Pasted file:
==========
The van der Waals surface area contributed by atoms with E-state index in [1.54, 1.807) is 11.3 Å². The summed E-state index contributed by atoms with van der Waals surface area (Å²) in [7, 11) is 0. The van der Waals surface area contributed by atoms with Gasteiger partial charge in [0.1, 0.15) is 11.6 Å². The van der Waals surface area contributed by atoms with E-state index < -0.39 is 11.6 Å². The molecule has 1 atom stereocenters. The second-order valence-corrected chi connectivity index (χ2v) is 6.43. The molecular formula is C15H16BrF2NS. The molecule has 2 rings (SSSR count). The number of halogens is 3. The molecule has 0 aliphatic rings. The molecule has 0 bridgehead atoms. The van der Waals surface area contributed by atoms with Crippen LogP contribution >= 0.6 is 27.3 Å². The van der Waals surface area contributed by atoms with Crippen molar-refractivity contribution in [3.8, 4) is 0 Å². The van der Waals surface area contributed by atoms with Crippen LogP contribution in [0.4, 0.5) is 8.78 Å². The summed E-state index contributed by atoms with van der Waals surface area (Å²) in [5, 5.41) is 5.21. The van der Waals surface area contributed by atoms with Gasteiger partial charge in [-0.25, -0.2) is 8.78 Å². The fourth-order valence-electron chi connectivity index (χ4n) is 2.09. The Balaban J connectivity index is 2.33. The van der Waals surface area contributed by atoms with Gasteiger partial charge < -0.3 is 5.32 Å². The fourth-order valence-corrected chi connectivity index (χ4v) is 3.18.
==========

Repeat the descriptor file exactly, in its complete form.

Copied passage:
The van der Waals surface area contributed by atoms with E-state index in [1.54, 1.807) is 11.3 Å². The summed E-state index contributed by atoms with van der Waals surface area (Å²) in [7, 11) is 0. The van der Waals surface area contributed by atoms with Gasteiger partial charge in [0.1, 0.15) is 11.6 Å². The van der Waals surface area contributed by atoms with E-state index < -0.39 is 11.6 Å². The molecule has 1 atom stereocenters. The second-order valence-corrected chi connectivity index (χ2v) is 6.43. The molecular formula is C15H16BrF2NS. The molecule has 2 rings (SSSR count). The number of halogens is 3. The molecule has 0 aliphatic rings. The molecule has 0 bridgehead atoms. The van der Waals surface area contributed by atoms with Crippen LogP contribution >= 0.6 is 27.3 Å². The van der Waals surface area contributed by atoms with Crippen molar-refractivity contribution in [3.8, 4) is 0 Å². The van der Waals surface area contributed by atoms with Crippen LogP contribution in [0.4, 0.5) is 8.78 Å². The summed E-state index contributed by atoms with van der Waals surface area (Å²) in [5, 5.41) is 5.21. The van der Waals surface area contributed by atoms with Gasteiger partial charge in [-0.25, -0.2) is 8.78 Å². The fourth-order valence-electron chi connectivity index (χ4n) is 2.09. The Balaban J connectivity index is 2.33. The van der Waals surface area contributed by atoms with Gasteiger partial charge < -0.3 is 5.32 Å². The fourth-order valence-corrected chi connectivity index (χ4v) is 3.18.